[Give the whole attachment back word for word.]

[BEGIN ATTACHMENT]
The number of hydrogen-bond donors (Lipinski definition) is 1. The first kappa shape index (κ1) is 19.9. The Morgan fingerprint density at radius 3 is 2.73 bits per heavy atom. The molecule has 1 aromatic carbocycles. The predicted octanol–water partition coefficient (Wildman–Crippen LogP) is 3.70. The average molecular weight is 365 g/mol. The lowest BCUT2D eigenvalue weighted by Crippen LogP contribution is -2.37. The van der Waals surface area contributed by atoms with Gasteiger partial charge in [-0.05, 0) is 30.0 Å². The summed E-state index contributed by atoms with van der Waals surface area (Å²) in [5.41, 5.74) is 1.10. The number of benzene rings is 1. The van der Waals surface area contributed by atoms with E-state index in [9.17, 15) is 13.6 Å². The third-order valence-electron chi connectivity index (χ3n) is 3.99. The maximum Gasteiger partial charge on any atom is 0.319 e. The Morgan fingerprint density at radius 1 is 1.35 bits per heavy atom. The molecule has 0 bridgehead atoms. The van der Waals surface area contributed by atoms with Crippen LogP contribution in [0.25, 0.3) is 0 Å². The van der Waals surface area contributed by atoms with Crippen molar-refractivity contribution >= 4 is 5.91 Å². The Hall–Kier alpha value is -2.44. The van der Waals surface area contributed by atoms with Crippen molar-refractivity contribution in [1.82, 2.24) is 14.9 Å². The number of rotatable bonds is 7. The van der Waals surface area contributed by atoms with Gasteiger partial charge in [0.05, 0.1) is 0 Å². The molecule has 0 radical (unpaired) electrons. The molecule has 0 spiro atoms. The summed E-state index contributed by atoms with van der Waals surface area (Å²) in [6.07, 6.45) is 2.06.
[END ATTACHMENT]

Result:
The number of hydrogen-bond donors (Lipinski definition) is 1. The first kappa shape index (κ1) is 19.9. The Morgan fingerprint density at radius 3 is 2.73 bits per heavy atom. The molecule has 1 aromatic carbocycles. The predicted octanol–water partition coefficient (Wildman–Crippen LogP) is 3.70. The average molecular weight is 365 g/mol. The lowest BCUT2D eigenvalue weighted by Crippen LogP contribution is -2.37. The van der Waals surface area contributed by atoms with Gasteiger partial charge in [-0.05, 0) is 30.0 Å². The summed E-state index contributed by atoms with van der Waals surface area (Å²) in [5.41, 5.74) is 1.10. The number of benzene rings is 1. The van der Waals surface area contributed by atoms with E-state index in [9.17, 15) is 13.6 Å². The third-order valence-electron chi connectivity index (χ3n) is 3.99. The maximum Gasteiger partial charge on any atom is 0.319 e. The Morgan fingerprint density at radius 1 is 1.35 bits per heavy atom. The molecule has 0 bridgehead atoms. The van der Waals surface area contributed by atoms with Crippen LogP contribution in [0.25, 0.3) is 0 Å². The van der Waals surface area contributed by atoms with Crippen molar-refractivity contribution >= 4 is 5.91 Å². The Hall–Kier alpha value is -2.44. The van der Waals surface area contributed by atoms with Crippen molar-refractivity contribution in [1.82, 2.24) is 14.9 Å². The number of rotatable bonds is 7. The van der Waals surface area contributed by atoms with Gasteiger partial charge in [0.05, 0.1) is 0 Å². The molecule has 0 radical (unpaired) electrons. The molecule has 0 spiro atoms. The summed E-state index contributed by atoms with van der Waals surface area (Å²) in [6.07, 6.45) is 2.06.